COVID-19 UPDATE: Bryant & Stratton College is remotely open and continues to serve our students. Learn More
Are you considering a career change to online teaching? Perhaps you're ready to move on from the corporate world and are interested in sharing your knowledge and real-world experience via a second career of teaching. Maybe you are already a teacher and are interested in making a change from the traditional classroom to a more flexible virtual teaching environment. So what do you need to know about how to become an online teacher?
About online teaching qualifications
Teachers who work in the virtual classroom generally must have the same credentials as those who work in the traditional school environment. While teacher qualification rules vary to some degree from one state to another, for those interested in becoming an online instructor for elementary or high-school students, that generally means that you must have a bachelor's degree and a teaching license or certificate. To teach virtually at the college level, a master's degree and a license or certificate is typically required.
If you are not yet a qualified teacher, but have a bachelor's degree in another discipline, there are a few options for meeting the educational requirements that make you eligible for a teaching license or certificate. Traditional post-baccalaureate or master's level programs can offer you the opportunity to become a qualified educator without having to start fresh in a bachelor's program. These can be found in many colleges and universities, as well as online.
Alternative teacher certification programs are another option. These are offered in many states, and are typically geared towards candidates who already have an undergraduate degree in the subject area they are interested in teaching, as well as work experience in that field. These programs work, through intensive training and mentoring, to help these candidates master the teaching skills they need to pass their real-world knowledge and expertise on to their students. These are offered by a variety of organizations, including non-profit groups and some colleges, or may be programs initiated by individual states to fill teacher vacancies to bring highly-educated professionals into their educational systems.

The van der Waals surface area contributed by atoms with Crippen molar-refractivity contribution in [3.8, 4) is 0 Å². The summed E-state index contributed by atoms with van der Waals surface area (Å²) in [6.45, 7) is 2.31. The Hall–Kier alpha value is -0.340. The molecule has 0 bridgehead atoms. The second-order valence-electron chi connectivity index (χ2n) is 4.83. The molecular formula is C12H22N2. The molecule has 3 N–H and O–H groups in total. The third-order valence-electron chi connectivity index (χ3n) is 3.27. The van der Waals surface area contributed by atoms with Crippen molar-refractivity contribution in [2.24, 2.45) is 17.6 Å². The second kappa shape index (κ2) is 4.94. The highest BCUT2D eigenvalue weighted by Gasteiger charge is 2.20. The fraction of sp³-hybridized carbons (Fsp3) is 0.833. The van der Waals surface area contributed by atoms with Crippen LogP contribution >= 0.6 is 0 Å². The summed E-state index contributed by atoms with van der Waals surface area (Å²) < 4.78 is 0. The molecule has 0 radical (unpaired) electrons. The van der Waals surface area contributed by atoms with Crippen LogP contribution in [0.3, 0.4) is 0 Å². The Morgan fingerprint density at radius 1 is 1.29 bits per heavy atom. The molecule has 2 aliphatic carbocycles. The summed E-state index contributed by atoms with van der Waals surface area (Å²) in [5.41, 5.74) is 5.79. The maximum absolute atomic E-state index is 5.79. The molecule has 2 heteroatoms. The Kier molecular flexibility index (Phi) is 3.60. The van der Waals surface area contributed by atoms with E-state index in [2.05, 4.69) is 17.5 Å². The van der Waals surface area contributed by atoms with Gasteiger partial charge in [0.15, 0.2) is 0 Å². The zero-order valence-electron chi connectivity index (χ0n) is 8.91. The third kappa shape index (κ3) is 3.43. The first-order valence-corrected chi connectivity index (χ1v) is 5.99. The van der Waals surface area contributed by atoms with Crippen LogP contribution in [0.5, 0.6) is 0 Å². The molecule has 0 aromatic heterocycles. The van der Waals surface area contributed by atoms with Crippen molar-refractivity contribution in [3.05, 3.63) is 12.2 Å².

Beyond basic qualifications
Whether you have been teaching for years in a traditional school setting or are just entering the field from another profession, becoming an online instructor will bring significant change in your average work day and overall workplace routines. Many of those changes will be for the better, such as greater freedom and flexibility in your schedule, the opportunity to work with students from all over the world, and since teaching positions are virtual, the ability to apply to institutions in various locations without relocation worries.
However, all that freedom and flexibility also means that you will not have standard business hours or any imposed workplace structure. To be successful you will need to provide that day-to-day structure for yourself, which means you need to be a self-starter – organized, self-disciplined and skilled at time management. Additionally, online teaching is quite different than standard classroom instruction, which means that teaching and student engagement strategies must be different as well. For these reasons, both current and prospective teachers may want to consider taking specific classes on online teaching methods, strategies and technology to ensure the ability to build an optimal virtual learning environment for their students, as well as a successful new career for themselves.
Becoming a successful instructor in online education requires a set of skills that brings out the best in the students and the instructor. The Continuing Education department at Bryant & Stratton College creates the framework to succeed in online collegiate settings.